We are all familiar with the comforting bowl of homemade chicken soup when we feel under the weather. But do we realize the far-reaching benefits of the broth that is the base of this healing soup that has been around for ages?
Bone broth has been used for centuries as people made as much as they could from the animals they used for meat. It’s long been known to have beneficial properties, but as food technology advanced, bone broth has largely been pushed to the side as people favor the convenience of canned or instant varieties of broth, stock, or bouillon. Unfortunately, when we opt for convenience, we end up with something with far fewer health benefits than the real deal.
What Can Bone Broth Do For Me?
Here are a few of the things that can be found in a typical bone broth and how they are beneficial to the body.
Cartilage, that connective tissue that is found in joints, the rib cage, and the vertebrae, to name a few places, is—wait for it—good for the joints. Cartilage contains chondroitin sulfate, which has been shown in studies to aid in controlling osteoarthritis joint pain. Shark cartilage has been shown in studies to help with joint diseases and in stimulation of immune cells. One might assume then that cartilage from other creatures might have the same effect. Cartilage is also said to improve gastrointestinal inflammatory conditions.
Rather than purchasing expensive supplements like chondroitin sulfate and shark cartilage from a pharmacy or health food store, I suggest you make your own! Choose bones with plenty of cartilage and you will have a much less expensive option in treating these disorders.
I remember my grandmother urging me to eat my Jell-O because it was good for my hair and nails. As a child, I never knew why. I also didn’t know where gelatin actually came from. Gelatin is basically the same thing as collagen, a protein that makes up 25 percent of the protein in the body. When the substance is in the body, we call it collagen; when it’s cooked in a bone broth, we call it gelatin. It’s the presence of this collagen/gelatin in the bones that causes the bone broth to turn into, well, a Jell-O-esque substance in the refrigerator.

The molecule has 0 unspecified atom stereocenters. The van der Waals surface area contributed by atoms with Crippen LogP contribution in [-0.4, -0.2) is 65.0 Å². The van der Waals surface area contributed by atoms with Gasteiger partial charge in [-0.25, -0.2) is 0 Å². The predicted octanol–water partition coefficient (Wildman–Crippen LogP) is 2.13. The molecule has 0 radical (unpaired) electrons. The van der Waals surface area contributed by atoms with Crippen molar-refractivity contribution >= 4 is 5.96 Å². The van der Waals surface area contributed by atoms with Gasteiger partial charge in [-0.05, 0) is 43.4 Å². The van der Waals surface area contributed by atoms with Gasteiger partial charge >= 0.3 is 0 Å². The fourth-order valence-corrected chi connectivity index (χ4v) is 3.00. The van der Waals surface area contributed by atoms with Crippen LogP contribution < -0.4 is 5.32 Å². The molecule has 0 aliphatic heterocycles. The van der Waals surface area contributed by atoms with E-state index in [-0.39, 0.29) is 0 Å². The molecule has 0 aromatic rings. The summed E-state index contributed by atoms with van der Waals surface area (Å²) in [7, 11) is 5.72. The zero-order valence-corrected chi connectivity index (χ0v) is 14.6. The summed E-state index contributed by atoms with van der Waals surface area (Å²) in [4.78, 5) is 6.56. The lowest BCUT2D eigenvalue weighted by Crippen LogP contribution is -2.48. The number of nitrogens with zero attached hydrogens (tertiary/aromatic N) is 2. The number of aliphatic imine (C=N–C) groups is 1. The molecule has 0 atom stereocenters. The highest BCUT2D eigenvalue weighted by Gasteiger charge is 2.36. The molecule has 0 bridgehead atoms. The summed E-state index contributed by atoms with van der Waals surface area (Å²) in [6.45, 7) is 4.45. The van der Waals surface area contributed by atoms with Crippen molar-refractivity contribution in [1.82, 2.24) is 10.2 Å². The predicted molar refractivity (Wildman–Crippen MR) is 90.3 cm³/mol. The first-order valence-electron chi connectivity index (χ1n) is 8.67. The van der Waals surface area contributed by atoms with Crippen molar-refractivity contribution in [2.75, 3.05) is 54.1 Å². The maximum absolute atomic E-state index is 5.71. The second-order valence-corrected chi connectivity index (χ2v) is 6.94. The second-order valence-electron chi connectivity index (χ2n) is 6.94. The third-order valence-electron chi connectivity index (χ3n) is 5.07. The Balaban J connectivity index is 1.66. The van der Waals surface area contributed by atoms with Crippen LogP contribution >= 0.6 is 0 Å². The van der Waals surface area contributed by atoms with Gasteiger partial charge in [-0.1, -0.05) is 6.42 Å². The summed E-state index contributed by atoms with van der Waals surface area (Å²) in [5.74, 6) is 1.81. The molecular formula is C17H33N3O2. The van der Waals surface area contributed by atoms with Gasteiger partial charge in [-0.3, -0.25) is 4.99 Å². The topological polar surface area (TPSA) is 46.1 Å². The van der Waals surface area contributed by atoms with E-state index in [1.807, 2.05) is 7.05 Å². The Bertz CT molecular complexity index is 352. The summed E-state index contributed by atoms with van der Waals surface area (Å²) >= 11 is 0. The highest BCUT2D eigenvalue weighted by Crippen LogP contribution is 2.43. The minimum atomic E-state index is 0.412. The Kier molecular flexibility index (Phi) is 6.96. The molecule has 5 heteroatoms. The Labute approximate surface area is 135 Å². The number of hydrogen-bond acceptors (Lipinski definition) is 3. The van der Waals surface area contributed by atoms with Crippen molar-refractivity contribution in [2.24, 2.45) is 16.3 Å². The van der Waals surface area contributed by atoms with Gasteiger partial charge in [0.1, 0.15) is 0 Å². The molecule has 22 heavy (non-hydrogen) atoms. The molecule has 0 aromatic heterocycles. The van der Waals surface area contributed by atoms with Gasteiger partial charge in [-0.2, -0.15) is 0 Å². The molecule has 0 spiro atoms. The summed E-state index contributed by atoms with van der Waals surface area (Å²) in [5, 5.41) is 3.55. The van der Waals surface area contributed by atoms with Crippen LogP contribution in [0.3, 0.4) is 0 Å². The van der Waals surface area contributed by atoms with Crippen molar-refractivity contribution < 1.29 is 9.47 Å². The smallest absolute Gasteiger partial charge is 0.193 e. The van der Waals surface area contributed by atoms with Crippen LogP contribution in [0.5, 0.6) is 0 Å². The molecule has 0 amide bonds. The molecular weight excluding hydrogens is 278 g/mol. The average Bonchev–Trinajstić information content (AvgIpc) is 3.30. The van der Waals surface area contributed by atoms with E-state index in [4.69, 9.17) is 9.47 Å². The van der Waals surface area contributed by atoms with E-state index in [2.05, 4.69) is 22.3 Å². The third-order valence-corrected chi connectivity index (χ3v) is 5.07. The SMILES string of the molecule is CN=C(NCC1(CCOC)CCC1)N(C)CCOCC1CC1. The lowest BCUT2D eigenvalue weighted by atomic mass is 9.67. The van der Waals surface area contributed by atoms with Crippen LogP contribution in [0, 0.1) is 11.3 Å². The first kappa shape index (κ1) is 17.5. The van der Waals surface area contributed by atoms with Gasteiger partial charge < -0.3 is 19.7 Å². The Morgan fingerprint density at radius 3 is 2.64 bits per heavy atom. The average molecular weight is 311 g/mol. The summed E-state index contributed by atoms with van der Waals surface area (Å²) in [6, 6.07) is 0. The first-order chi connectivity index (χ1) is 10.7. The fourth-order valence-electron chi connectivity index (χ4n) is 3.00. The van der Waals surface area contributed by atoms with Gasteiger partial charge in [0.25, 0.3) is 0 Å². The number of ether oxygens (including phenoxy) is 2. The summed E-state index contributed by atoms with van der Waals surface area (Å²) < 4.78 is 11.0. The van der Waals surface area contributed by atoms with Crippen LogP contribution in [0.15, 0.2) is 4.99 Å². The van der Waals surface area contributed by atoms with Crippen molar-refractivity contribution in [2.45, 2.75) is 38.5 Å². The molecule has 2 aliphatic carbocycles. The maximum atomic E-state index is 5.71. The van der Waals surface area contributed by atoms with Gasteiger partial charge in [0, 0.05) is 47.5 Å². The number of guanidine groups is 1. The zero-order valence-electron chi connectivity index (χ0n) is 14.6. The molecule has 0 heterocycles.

Gelatin helps wounds to heal better, helps to prevent bruising, promotes digestion of proteins, and promotes formation of healthy skin and bones. It has a healing effect as it coats the mucus membranes of the gastrointestinal tract, which is why it is a huge part of the immune-system healing GAPSDiet, a way of eating that is becoming more and more popular as people look for ways of healing their bodies rather than simply treating symptoms.
Does bone broth sound worth it, so far?
There are many trace minerals found in bone broth, including but not limited to:
Calcium – Calcium is a building block for strong bones and for tissue repair. It helps with muscle cramps, brittle nails, periodontal disease, depression, insomnia, and hyperactivity.
Phosphorus – We need phosphorus in our body in order to have energy. When our bodies do not have enough phosphorus, we tend to have problems like fatigue and weakness, tendency toward celiac, and even seizures.
Magnesium – Magnesium is a common deficiency, even in the U.S. Often, when a person has a hard time sleeping, frequent muscle cramps, or a woman has particularly bad PMS, a lack of magnesium may be part of the problem. Magnesium is needed for a whole host of bodily functions, being involved in over 300 enzyme reactions, and a cofactor of B1 and B6 vitamins. Proper thyroid function depends on a healthy dose of magnesium.